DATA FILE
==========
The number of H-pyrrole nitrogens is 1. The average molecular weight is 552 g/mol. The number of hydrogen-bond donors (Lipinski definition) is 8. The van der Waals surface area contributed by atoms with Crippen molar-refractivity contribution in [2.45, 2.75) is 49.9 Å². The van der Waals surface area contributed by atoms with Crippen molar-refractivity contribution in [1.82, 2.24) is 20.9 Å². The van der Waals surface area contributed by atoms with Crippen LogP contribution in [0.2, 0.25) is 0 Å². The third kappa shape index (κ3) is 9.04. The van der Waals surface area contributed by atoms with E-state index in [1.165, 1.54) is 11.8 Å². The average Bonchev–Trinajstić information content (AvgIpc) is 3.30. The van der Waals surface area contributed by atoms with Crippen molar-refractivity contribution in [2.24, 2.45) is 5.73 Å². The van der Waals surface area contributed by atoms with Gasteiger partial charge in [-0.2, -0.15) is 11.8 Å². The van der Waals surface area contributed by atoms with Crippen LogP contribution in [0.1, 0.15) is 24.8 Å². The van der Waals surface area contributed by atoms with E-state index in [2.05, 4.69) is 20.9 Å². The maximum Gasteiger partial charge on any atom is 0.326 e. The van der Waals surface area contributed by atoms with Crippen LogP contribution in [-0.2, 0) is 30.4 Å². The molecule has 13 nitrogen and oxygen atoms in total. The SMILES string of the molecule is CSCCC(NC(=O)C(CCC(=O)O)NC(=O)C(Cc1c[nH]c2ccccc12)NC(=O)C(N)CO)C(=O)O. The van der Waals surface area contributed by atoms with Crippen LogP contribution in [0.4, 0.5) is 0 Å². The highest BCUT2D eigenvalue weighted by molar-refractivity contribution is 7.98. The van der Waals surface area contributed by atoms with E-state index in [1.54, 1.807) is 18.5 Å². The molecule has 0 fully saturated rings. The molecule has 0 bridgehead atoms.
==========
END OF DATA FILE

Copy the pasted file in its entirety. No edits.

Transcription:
The number of H-pyrrole nitrogens is 1. The average molecular weight is 552 g/mol. The number of hydrogen-bond donors (Lipinski definition) is 8. The van der Waals surface area contributed by atoms with Crippen molar-refractivity contribution in [2.45, 2.75) is 49.9 Å². The van der Waals surface area contributed by atoms with Crippen molar-refractivity contribution in [1.82, 2.24) is 20.9 Å². The van der Waals surface area contributed by atoms with Crippen LogP contribution in [0.2, 0.25) is 0 Å². The third kappa shape index (κ3) is 9.04. The van der Waals surface area contributed by atoms with E-state index in [1.165, 1.54) is 11.8 Å². The average Bonchev–Trinajstić information content (AvgIpc) is 3.30. The van der Waals surface area contributed by atoms with Crippen molar-refractivity contribution in [2.24, 2.45) is 5.73 Å². The van der Waals surface area contributed by atoms with Gasteiger partial charge in [-0.2, -0.15) is 11.8 Å². The van der Waals surface area contributed by atoms with Crippen LogP contribution in [0.1, 0.15) is 24.8 Å². The van der Waals surface area contributed by atoms with E-state index in [2.05, 4.69) is 20.9 Å². The maximum Gasteiger partial charge on any atom is 0.326 e. The van der Waals surface area contributed by atoms with Crippen LogP contribution in [-0.2, 0) is 30.4 Å². The molecule has 13 nitrogen and oxygen atoms in total. The SMILES string of the molecule is CSCCC(NC(=O)C(CCC(=O)O)NC(=O)C(Cc1c[nH]c2ccccc12)NC(=O)C(N)CO)C(=O)O. The van der Waals surface area contributed by atoms with Crippen LogP contribution in [0.4, 0.5) is 0 Å². The highest BCUT2D eigenvalue weighted by molar-refractivity contribution is 7.98. The van der Waals surface area contributed by atoms with E-state index in [1.54, 1.807) is 18.5 Å². The molecule has 0 fully saturated rings. The molecule has 0 bridgehead atoms.